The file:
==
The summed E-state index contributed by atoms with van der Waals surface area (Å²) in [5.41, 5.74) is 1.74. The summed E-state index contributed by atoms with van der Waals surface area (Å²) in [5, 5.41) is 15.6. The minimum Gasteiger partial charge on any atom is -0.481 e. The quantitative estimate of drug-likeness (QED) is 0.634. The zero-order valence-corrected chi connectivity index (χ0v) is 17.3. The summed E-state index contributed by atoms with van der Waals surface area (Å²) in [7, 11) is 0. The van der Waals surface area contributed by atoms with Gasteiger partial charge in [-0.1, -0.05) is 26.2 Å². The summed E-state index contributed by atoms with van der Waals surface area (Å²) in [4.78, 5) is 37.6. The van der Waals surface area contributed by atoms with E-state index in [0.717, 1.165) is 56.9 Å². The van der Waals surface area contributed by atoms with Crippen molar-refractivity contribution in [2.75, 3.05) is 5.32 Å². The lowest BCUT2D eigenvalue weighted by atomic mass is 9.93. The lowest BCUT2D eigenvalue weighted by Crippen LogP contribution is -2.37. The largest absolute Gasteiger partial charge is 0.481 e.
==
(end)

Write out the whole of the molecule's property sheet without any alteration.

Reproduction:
The summed E-state index contributed by atoms with van der Waals surface area (Å²) in [5.41, 5.74) is 1.74. The summed E-state index contributed by atoms with van der Waals surface area (Å²) in [5, 5.41) is 15.6. The minimum Gasteiger partial charge on any atom is -0.481 e. The quantitative estimate of drug-likeness (QED) is 0.634. The zero-order valence-corrected chi connectivity index (χ0v) is 17.3. The summed E-state index contributed by atoms with van der Waals surface area (Å²) in [7, 11) is 0. The van der Waals surface area contributed by atoms with Gasteiger partial charge in [-0.1, -0.05) is 26.2 Å². The summed E-state index contributed by atoms with van der Waals surface area (Å²) in [4.78, 5) is 37.6. The van der Waals surface area contributed by atoms with E-state index in [0.717, 1.165) is 56.9 Å². The van der Waals surface area contributed by atoms with Crippen molar-refractivity contribution in [2.75, 3.05) is 5.32 Å². The lowest BCUT2D eigenvalue weighted by atomic mass is 9.93. The lowest BCUT2D eigenvalue weighted by Crippen LogP contribution is -2.37. The largest absolute Gasteiger partial charge is 0.481 e.